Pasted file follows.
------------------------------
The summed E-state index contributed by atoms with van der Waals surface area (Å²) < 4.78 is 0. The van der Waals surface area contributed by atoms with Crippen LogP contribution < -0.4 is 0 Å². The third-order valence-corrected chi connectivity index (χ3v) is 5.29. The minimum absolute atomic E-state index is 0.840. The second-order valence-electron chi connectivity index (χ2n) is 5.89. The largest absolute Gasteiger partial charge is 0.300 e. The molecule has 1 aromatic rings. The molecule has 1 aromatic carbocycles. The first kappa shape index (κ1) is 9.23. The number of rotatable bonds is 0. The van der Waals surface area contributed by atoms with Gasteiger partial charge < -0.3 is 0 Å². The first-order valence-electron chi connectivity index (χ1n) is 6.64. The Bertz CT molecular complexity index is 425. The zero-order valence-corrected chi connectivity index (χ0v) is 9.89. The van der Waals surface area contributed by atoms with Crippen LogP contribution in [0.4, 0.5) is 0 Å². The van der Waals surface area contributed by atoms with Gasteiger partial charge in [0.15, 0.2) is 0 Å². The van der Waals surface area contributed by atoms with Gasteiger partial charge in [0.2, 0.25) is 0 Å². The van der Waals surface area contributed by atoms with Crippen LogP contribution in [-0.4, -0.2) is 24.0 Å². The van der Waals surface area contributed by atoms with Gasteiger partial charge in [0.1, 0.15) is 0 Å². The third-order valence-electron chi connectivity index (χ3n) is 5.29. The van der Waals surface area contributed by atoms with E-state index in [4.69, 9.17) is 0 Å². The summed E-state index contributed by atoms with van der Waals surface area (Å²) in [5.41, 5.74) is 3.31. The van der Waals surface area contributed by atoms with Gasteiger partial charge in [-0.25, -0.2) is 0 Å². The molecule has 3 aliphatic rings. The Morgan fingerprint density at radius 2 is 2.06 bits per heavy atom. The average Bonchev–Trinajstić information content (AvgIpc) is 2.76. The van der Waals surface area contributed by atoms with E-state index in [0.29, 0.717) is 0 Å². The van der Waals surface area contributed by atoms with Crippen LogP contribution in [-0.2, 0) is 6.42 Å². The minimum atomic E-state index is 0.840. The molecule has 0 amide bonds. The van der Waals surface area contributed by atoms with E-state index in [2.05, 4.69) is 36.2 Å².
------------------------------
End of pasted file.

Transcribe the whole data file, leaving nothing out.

The summed E-state index contributed by atoms with van der Waals surface area (Å²) < 4.78 is 0. The van der Waals surface area contributed by atoms with Crippen LogP contribution < -0.4 is 0 Å². The third-order valence-corrected chi connectivity index (χ3v) is 5.29. The minimum absolute atomic E-state index is 0.840. The second-order valence-electron chi connectivity index (χ2n) is 5.89. The largest absolute Gasteiger partial charge is 0.300 e. The molecule has 1 aromatic rings. The molecule has 1 aromatic carbocycles. The first kappa shape index (κ1) is 9.23. The number of rotatable bonds is 0. The van der Waals surface area contributed by atoms with Gasteiger partial charge < -0.3 is 0 Å². The first-order valence-electron chi connectivity index (χ1n) is 6.64. The Bertz CT molecular complexity index is 425. The zero-order valence-corrected chi connectivity index (χ0v) is 9.89. The van der Waals surface area contributed by atoms with Crippen LogP contribution in [0.4, 0.5) is 0 Å². The van der Waals surface area contributed by atoms with Gasteiger partial charge in [0.15, 0.2) is 0 Å². The van der Waals surface area contributed by atoms with Gasteiger partial charge in [0.2, 0.25) is 0 Å². The van der Waals surface area contributed by atoms with Crippen LogP contribution in [-0.4, -0.2) is 24.0 Å². The van der Waals surface area contributed by atoms with Gasteiger partial charge in [0.1, 0.15) is 0 Å². The third-order valence-electron chi connectivity index (χ3n) is 5.29. The van der Waals surface area contributed by atoms with E-state index in [4.69, 9.17) is 0 Å². The summed E-state index contributed by atoms with van der Waals surface area (Å²) in [5.41, 5.74) is 3.31. The van der Waals surface area contributed by atoms with Gasteiger partial charge in [-0.25, -0.2) is 0 Å². The molecule has 3 aliphatic rings. The Morgan fingerprint density at radius 2 is 2.06 bits per heavy atom. The average Bonchev–Trinajstić information content (AvgIpc) is 2.76. The van der Waals surface area contributed by atoms with E-state index in [0.29, 0.717) is 0 Å². The van der Waals surface area contributed by atoms with Crippen LogP contribution in [-0.2, 0) is 6.42 Å². The minimum atomic E-state index is 0.840. The molecule has 0 amide bonds. The van der Waals surface area contributed by atoms with E-state index in [2.05, 4.69) is 36.2 Å².